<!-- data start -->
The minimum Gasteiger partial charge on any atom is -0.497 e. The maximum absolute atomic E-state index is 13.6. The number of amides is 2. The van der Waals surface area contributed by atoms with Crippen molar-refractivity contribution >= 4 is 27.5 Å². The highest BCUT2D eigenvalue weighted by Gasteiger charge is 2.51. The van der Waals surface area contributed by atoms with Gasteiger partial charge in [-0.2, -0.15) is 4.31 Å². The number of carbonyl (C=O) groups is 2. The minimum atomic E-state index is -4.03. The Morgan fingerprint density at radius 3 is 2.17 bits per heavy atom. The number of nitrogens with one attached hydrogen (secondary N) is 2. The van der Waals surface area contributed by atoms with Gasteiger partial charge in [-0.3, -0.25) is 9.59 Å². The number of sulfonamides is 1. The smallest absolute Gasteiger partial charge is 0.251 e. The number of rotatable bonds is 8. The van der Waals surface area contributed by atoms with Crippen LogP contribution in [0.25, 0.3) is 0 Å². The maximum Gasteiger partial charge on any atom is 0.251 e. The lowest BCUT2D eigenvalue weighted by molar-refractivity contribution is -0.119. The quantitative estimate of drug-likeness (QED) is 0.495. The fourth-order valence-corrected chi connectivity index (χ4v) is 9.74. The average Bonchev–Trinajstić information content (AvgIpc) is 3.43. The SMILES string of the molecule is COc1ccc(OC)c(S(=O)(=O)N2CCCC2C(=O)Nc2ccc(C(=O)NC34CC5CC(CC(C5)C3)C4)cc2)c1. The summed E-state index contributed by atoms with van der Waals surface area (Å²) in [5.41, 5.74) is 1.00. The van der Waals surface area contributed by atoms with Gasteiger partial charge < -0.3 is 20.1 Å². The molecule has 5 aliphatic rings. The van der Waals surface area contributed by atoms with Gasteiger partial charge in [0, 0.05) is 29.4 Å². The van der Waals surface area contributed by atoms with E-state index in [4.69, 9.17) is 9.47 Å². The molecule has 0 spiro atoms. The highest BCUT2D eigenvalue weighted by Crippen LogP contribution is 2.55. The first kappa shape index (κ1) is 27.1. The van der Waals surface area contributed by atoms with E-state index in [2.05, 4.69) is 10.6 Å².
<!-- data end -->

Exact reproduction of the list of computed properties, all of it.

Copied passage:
The minimum Gasteiger partial charge on any atom is -0.497 e. The maximum absolute atomic E-state index is 13.6. The number of amides is 2. The van der Waals surface area contributed by atoms with Crippen molar-refractivity contribution >= 4 is 27.5 Å². The highest BCUT2D eigenvalue weighted by Gasteiger charge is 2.51. The van der Waals surface area contributed by atoms with Gasteiger partial charge in [-0.2, -0.15) is 4.31 Å². The number of carbonyl (C=O) groups is 2. The minimum atomic E-state index is -4.03. The Morgan fingerprint density at radius 3 is 2.17 bits per heavy atom. The number of nitrogens with one attached hydrogen (secondary N) is 2. The van der Waals surface area contributed by atoms with Gasteiger partial charge in [-0.3, -0.25) is 9.59 Å². The number of sulfonamides is 1. The smallest absolute Gasteiger partial charge is 0.251 e. The number of rotatable bonds is 8. The van der Waals surface area contributed by atoms with Crippen LogP contribution in [0.25, 0.3) is 0 Å². The maximum Gasteiger partial charge on any atom is 0.251 e. The lowest BCUT2D eigenvalue weighted by molar-refractivity contribution is -0.119. The quantitative estimate of drug-likeness (QED) is 0.495. The fourth-order valence-corrected chi connectivity index (χ4v) is 9.74. The average Bonchev–Trinajstić information content (AvgIpc) is 3.43. The SMILES string of the molecule is COc1ccc(OC)c(S(=O)(=O)N2CCCC2C(=O)Nc2ccc(C(=O)NC34CC5CC(CC(C5)C3)C4)cc2)c1. The summed E-state index contributed by atoms with van der Waals surface area (Å²) in [5.41, 5.74) is 1.00. The van der Waals surface area contributed by atoms with Gasteiger partial charge < -0.3 is 20.1 Å². The molecule has 5 aliphatic rings. The van der Waals surface area contributed by atoms with Gasteiger partial charge in [0, 0.05) is 29.4 Å². The van der Waals surface area contributed by atoms with E-state index in [4.69, 9.17) is 9.47 Å². The molecule has 0 spiro atoms. The highest BCUT2D eigenvalue weighted by Crippen LogP contribution is 2.55. The first kappa shape index (κ1) is 27.1. The van der Waals surface area contributed by atoms with E-state index in [2.05, 4.69) is 10.6 Å².